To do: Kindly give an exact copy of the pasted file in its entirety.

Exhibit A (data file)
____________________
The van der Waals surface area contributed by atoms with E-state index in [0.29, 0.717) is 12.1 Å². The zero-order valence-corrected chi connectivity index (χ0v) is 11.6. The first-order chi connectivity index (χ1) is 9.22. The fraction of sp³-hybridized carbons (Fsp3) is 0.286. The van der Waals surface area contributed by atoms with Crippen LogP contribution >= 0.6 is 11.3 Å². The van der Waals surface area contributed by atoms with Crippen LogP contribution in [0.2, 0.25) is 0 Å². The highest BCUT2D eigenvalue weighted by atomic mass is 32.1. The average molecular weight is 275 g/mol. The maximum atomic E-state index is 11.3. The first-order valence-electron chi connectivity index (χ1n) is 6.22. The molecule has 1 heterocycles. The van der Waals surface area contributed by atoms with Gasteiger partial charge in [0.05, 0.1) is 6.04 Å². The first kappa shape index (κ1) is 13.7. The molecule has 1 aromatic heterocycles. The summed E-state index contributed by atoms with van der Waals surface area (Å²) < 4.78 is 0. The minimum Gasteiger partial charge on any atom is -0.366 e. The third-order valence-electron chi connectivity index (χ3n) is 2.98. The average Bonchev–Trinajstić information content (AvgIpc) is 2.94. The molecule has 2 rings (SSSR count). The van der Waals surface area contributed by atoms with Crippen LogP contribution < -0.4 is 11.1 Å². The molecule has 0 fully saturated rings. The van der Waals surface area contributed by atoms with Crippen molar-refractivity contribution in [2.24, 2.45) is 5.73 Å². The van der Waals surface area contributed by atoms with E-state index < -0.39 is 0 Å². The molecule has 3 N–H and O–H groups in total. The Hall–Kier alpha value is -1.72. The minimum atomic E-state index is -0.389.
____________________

The van der Waals surface area contributed by atoms with E-state index in [0.29, 0.717) is 12.1 Å². The zero-order valence-corrected chi connectivity index (χ0v) is 11.6. The first-order chi connectivity index (χ1) is 9.22. The fraction of sp³-hybridized carbons (Fsp3) is 0.286. The van der Waals surface area contributed by atoms with Crippen LogP contribution >= 0.6 is 11.3 Å². The van der Waals surface area contributed by atoms with Crippen LogP contribution in [0.2, 0.25) is 0 Å². The highest BCUT2D eigenvalue weighted by atomic mass is 32.1. The average molecular weight is 275 g/mol. The maximum atomic E-state index is 11.3. The first-order valence-electron chi connectivity index (χ1n) is 6.22. The molecule has 1 heterocycles. The van der Waals surface area contributed by atoms with Gasteiger partial charge in [0.05, 0.1) is 6.04 Å². The first kappa shape index (κ1) is 13.7. The molecule has 1 aromatic heterocycles. The summed E-state index contributed by atoms with van der Waals surface area (Å²) < 4.78 is 0. The minimum Gasteiger partial charge on any atom is -0.366 e. The third-order valence-electron chi connectivity index (χ3n) is 2.98. The average Bonchev–Trinajstić information content (AvgIpc) is 2.94. The molecule has 2 rings (SSSR count). The van der Waals surface area contributed by atoms with Crippen LogP contribution < -0.4 is 11.1 Å². The molecule has 0 fully saturated rings. The van der Waals surface area contributed by atoms with Crippen molar-refractivity contribution in [2.24, 2.45) is 5.73 Å². The van der Waals surface area contributed by atoms with E-state index < -0.39 is 0 Å². The molecule has 3 N–H and O–H groups in total. The Hall–Kier alpha value is -1.72. The minimum atomic E-state index is -0.389.